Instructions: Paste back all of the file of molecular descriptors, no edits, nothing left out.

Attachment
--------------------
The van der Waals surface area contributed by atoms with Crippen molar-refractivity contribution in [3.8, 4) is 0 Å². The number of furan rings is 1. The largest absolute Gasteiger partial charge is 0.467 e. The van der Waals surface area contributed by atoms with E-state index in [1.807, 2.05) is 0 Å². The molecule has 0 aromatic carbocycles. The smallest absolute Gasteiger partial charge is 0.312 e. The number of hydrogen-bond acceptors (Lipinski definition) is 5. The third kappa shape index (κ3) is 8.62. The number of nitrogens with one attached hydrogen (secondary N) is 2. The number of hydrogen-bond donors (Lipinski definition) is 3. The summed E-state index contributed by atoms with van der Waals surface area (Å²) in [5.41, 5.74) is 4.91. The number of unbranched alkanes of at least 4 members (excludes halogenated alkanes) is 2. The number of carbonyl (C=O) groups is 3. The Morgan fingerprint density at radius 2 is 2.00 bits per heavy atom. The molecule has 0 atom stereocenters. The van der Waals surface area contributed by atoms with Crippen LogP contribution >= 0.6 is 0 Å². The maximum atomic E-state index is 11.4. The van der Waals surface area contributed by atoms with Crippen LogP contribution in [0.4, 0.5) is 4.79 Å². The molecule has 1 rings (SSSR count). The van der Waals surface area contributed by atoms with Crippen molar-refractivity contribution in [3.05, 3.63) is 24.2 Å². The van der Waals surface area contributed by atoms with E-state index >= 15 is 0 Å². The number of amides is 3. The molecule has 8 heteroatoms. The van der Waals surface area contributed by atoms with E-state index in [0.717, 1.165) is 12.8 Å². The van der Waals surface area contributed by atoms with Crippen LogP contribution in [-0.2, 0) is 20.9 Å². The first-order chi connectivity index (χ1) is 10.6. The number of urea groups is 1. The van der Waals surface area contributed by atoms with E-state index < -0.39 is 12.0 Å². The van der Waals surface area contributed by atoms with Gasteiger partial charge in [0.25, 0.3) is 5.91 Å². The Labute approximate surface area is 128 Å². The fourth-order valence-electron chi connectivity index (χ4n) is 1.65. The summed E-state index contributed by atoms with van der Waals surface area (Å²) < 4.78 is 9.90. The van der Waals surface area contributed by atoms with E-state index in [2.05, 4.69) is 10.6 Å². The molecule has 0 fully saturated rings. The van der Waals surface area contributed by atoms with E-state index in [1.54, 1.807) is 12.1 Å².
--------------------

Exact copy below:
The van der Waals surface area contributed by atoms with Crippen molar-refractivity contribution in [3.8, 4) is 0 Å². The number of furan rings is 1. The largest absolute Gasteiger partial charge is 0.467 e. The van der Waals surface area contributed by atoms with E-state index in [1.807, 2.05) is 0 Å². The molecule has 0 aromatic carbocycles. The smallest absolute Gasteiger partial charge is 0.312 e. The number of hydrogen-bond acceptors (Lipinski definition) is 5. The third kappa shape index (κ3) is 8.62. The number of nitrogens with one attached hydrogen (secondary N) is 2. The number of hydrogen-bond donors (Lipinski definition) is 3. The summed E-state index contributed by atoms with van der Waals surface area (Å²) in [5.41, 5.74) is 4.91. The number of unbranched alkanes of at least 4 members (excludes halogenated alkanes) is 2. The number of carbonyl (C=O) groups is 3. The Morgan fingerprint density at radius 2 is 2.00 bits per heavy atom. The molecule has 0 atom stereocenters. The van der Waals surface area contributed by atoms with Crippen LogP contribution >= 0.6 is 0 Å². The maximum atomic E-state index is 11.4. The van der Waals surface area contributed by atoms with Crippen LogP contribution in [0.4, 0.5) is 4.79 Å². The molecule has 1 rings (SSSR count). The van der Waals surface area contributed by atoms with Crippen molar-refractivity contribution in [3.05, 3.63) is 24.2 Å². The van der Waals surface area contributed by atoms with E-state index >= 15 is 0 Å². The number of amides is 3. The molecule has 8 heteroatoms. The van der Waals surface area contributed by atoms with E-state index in [0.717, 1.165) is 12.8 Å². The van der Waals surface area contributed by atoms with Crippen LogP contribution in [-0.2, 0) is 20.9 Å². The first-order chi connectivity index (χ1) is 10.6. The number of urea groups is 1. The van der Waals surface area contributed by atoms with E-state index < -0.39 is 12.0 Å². The van der Waals surface area contributed by atoms with Gasteiger partial charge in [0.25, 0.3) is 5.91 Å². The Labute approximate surface area is 128 Å². The fourth-order valence-electron chi connectivity index (χ4n) is 1.65. The summed E-state index contributed by atoms with van der Waals surface area (Å²) < 4.78 is 9.90. The van der Waals surface area contributed by atoms with E-state index in [2.05, 4.69) is 10.6 Å². The molecule has 0 fully saturated rings. The van der Waals surface area contributed by atoms with E-state index in [1.54, 1.807) is 12.1 Å².